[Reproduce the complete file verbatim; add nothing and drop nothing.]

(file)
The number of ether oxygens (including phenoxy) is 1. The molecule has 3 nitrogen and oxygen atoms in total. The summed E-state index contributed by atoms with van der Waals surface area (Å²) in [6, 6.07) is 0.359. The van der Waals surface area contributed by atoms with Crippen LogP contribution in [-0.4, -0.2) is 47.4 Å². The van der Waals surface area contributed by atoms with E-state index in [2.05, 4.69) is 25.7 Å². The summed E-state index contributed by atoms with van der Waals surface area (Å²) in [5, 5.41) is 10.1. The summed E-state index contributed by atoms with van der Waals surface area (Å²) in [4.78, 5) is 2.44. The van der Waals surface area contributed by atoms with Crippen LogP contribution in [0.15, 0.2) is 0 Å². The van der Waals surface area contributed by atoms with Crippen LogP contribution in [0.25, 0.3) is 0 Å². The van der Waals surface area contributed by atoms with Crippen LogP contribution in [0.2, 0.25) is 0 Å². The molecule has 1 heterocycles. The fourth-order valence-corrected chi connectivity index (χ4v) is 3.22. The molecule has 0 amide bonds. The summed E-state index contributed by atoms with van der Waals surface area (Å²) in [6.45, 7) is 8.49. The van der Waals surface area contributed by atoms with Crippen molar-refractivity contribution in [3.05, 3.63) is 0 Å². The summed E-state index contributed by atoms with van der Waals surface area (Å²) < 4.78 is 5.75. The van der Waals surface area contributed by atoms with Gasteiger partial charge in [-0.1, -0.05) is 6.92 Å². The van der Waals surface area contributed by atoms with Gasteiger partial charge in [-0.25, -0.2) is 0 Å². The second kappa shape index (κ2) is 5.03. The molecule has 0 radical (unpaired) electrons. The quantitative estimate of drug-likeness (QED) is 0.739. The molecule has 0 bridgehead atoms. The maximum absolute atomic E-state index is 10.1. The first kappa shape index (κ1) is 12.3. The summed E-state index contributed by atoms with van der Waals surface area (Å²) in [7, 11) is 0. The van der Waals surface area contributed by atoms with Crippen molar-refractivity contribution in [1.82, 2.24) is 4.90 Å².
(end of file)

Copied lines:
The number of ether oxygens (including phenoxy) is 1. The molecule has 3 nitrogen and oxygen atoms in total. The summed E-state index contributed by atoms with van der Waals surface area (Å²) in [6, 6.07) is 0.359. The van der Waals surface area contributed by atoms with Crippen LogP contribution in [-0.4, -0.2) is 47.4 Å². The van der Waals surface area contributed by atoms with E-state index in [2.05, 4.69) is 25.7 Å². The summed E-state index contributed by atoms with van der Waals surface area (Å²) in [5, 5.41) is 10.1. The summed E-state index contributed by atoms with van der Waals surface area (Å²) in [4.78, 5) is 2.44. The van der Waals surface area contributed by atoms with Crippen LogP contribution in [0.15, 0.2) is 0 Å². The van der Waals surface area contributed by atoms with Crippen LogP contribution in [0.25, 0.3) is 0 Å². The van der Waals surface area contributed by atoms with Crippen LogP contribution in [0.2, 0.25) is 0 Å². The molecule has 1 heterocycles. The fourth-order valence-corrected chi connectivity index (χ4v) is 3.22. The molecule has 0 amide bonds. The summed E-state index contributed by atoms with van der Waals surface area (Å²) in [6.45, 7) is 8.49. The van der Waals surface area contributed by atoms with Crippen molar-refractivity contribution in [3.05, 3.63) is 0 Å². The summed E-state index contributed by atoms with van der Waals surface area (Å²) < 4.78 is 5.75. The van der Waals surface area contributed by atoms with Gasteiger partial charge in [-0.1, -0.05) is 6.92 Å². The van der Waals surface area contributed by atoms with Gasteiger partial charge in [-0.25, -0.2) is 0 Å². The second kappa shape index (κ2) is 5.03. The molecule has 0 radical (unpaired) electrons. The quantitative estimate of drug-likeness (QED) is 0.739. The molecule has 0 bridgehead atoms. The maximum absolute atomic E-state index is 10.1. The first kappa shape index (κ1) is 12.3. The summed E-state index contributed by atoms with van der Waals surface area (Å²) in [7, 11) is 0. The van der Waals surface area contributed by atoms with Crippen molar-refractivity contribution in [1.82, 2.24) is 4.90 Å².